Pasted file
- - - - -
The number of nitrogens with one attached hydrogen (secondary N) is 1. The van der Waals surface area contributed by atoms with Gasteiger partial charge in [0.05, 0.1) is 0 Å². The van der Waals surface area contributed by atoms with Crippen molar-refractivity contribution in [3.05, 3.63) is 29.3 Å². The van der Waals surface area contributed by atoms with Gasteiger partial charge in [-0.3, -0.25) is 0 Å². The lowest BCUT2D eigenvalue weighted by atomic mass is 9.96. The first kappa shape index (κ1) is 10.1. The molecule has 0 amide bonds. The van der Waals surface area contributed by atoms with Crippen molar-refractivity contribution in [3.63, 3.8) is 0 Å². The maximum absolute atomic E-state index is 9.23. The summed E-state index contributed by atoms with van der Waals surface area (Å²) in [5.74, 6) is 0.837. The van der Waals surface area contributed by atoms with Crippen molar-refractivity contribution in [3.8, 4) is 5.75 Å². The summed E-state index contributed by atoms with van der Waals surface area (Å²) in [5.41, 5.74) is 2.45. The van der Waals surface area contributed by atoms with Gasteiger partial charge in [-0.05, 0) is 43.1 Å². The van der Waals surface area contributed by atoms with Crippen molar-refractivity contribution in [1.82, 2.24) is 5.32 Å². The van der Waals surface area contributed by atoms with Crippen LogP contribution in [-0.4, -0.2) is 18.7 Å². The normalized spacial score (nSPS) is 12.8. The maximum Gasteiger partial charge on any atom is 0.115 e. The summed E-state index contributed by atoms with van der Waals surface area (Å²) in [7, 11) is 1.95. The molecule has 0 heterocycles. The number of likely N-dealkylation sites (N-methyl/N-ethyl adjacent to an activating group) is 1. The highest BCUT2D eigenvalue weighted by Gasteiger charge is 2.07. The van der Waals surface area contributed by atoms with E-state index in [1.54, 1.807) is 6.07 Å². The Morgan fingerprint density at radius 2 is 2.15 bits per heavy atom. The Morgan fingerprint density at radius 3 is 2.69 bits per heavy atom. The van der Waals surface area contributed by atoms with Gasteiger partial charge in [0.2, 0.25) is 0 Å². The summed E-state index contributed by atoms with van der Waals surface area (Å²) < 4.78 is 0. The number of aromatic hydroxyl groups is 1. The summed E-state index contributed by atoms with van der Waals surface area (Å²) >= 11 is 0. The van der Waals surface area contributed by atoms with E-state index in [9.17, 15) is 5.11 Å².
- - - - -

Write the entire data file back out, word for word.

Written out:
The number of nitrogens with one attached hydrogen (secondary N) is 1. The van der Waals surface area contributed by atoms with Gasteiger partial charge in [0.05, 0.1) is 0 Å². The van der Waals surface area contributed by atoms with Crippen molar-refractivity contribution in [3.05, 3.63) is 29.3 Å². The van der Waals surface area contributed by atoms with Gasteiger partial charge in [-0.3, -0.25) is 0 Å². The lowest BCUT2D eigenvalue weighted by atomic mass is 9.96. The first kappa shape index (κ1) is 10.1. The molecule has 0 amide bonds. The van der Waals surface area contributed by atoms with Crippen molar-refractivity contribution in [3.63, 3.8) is 0 Å². The maximum absolute atomic E-state index is 9.23. The summed E-state index contributed by atoms with van der Waals surface area (Å²) in [5.74, 6) is 0.837. The van der Waals surface area contributed by atoms with Crippen molar-refractivity contribution in [3.8, 4) is 5.75 Å². The summed E-state index contributed by atoms with van der Waals surface area (Å²) in [5.41, 5.74) is 2.45. The van der Waals surface area contributed by atoms with Gasteiger partial charge in [-0.05, 0) is 43.1 Å². The van der Waals surface area contributed by atoms with Crippen molar-refractivity contribution in [1.82, 2.24) is 5.32 Å². The van der Waals surface area contributed by atoms with Crippen LogP contribution in [-0.4, -0.2) is 18.7 Å². The normalized spacial score (nSPS) is 12.8. The maximum Gasteiger partial charge on any atom is 0.115 e. The summed E-state index contributed by atoms with van der Waals surface area (Å²) in [7, 11) is 1.95. The molecule has 0 heterocycles. The number of likely N-dealkylation sites (N-methyl/N-ethyl adjacent to an activating group) is 1. The highest BCUT2D eigenvalue weighted by Gasteiger charge is 2.07. The van der Waals surface area contributed by atoms with E-state index in [1.54, 1.807) is 6.07 Å². The Morgan fingerprint density at radius 2 is 2.15 bits per heavy atom. The Morgan fingerprint density at radius 3 is 2.69 bits per heavy atom. The van der Waals surface area contributed by atoms with Gasteiger partial charge in [0.2, 0.25) is 0 Å². The summed E-state index contributed by atoms with van der Waals surface area (Å²) < 4.78 is 0. The number of aromatic hydroxyl groups is 1. The summed E-state index contributed by atoms with van der Waals surface area (Å²) >= 11 is 0. The van der Waals surface area contributed by atoms with E-state index in [9.17, 15) is 5.11 Å².